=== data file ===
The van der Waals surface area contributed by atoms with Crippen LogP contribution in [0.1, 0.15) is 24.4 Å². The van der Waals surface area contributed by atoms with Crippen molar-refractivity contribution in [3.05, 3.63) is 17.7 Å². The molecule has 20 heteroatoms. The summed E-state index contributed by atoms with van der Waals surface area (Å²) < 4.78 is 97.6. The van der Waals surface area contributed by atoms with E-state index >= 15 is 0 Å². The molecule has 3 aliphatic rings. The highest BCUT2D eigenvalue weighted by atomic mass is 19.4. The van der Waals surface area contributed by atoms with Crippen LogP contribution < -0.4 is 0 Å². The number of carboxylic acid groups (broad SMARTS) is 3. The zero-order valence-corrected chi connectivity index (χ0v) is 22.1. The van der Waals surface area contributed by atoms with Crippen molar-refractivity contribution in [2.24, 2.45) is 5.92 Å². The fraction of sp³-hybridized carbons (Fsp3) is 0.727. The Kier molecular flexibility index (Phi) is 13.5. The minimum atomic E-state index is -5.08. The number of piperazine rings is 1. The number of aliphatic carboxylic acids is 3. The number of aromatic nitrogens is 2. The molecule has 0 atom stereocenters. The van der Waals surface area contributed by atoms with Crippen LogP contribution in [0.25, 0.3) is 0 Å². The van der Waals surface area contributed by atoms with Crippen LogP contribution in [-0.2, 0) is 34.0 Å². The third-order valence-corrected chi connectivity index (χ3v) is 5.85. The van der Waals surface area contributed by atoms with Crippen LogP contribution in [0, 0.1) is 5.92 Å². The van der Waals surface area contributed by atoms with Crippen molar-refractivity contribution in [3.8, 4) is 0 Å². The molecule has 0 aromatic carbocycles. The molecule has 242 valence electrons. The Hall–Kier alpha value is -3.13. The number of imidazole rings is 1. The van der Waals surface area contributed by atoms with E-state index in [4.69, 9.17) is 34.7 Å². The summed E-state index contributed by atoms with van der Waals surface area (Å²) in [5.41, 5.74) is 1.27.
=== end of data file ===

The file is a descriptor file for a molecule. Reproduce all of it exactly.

The van der Waals surface area contributed by atoms with Crippen LogP contribution in [0.1, 0.15) is 24.4 Å². The van der Waals surface area contributed by atoms with Crippen molar-refractivity contribution in [3.05, 3.63) is 17.7 Å². The molecule has 20 heteroatoms. The summed E-state index contributed by atoms with van der Waals surface area (Å²) < 4.78 is 97.6. The van der Waals surface area contributed by atoms with E-state index >= 15 is 0 Å². The molecule has 3 aliphatic rings. The highest BCUT2D eigenvalue weighted by atomic mass is 19.4. The van der Waals surface area contributed by atoms with Crippen LogP contribution < -0.4 is 0 Å². The number of carboxylic acid groups (broad SMARTS) is 3. The zero-order valence-corrected chi connectivity index (χ0v) is 22.1. The van der Waals surface area contributed by atoms with Crippen molar-refractivity contribution in [2.24, 2.45) is 5.92 Å². The fraction of sp³-hybridized carbons (Fsp3) is 0.727. The Kier molecular flexibility index (Phi) is 13.5. The minimum atomic E-state index is -5.08. The number of piperazine rings is 1. The number of aliphatic carboxylic acids is 3. The number of aromatic nitrogens is 2. The molecule has 0 atom stereocenters. The van der Waals surface area contributed by atoms with Crippen LogP contribution in [0.25, 0.3) is 0 Å². The van der Waals surface area contributed by atoms with Crippen LogP contribution in [-0.2, 0) is 34.0 Å². The third-order valence-corrected chi connectivity index (χ3v) is 5.85. The van der Waals surface area contributed by atoms with Crippen LogP contribution in [0, 0.1) is 5.92 Å². The van der Waals surface area contributed by atoms with Crippen molar-refractivity contribution in [3.8, 4) is 0 Å². The molecule has 0 aromatic carbocycles. The molecule has 242 valence electrons. The Hall–Kier alpha value is -3.13. The number of imidazole rings is 1. The van der Waals surface area contributed by atoms with E-state index in [4.69, 9.17) is 34.7 Å². The summed E-state index contributed by atoms with van der Waals surface area (Å²) in [5.41, 5.74) is 1.27.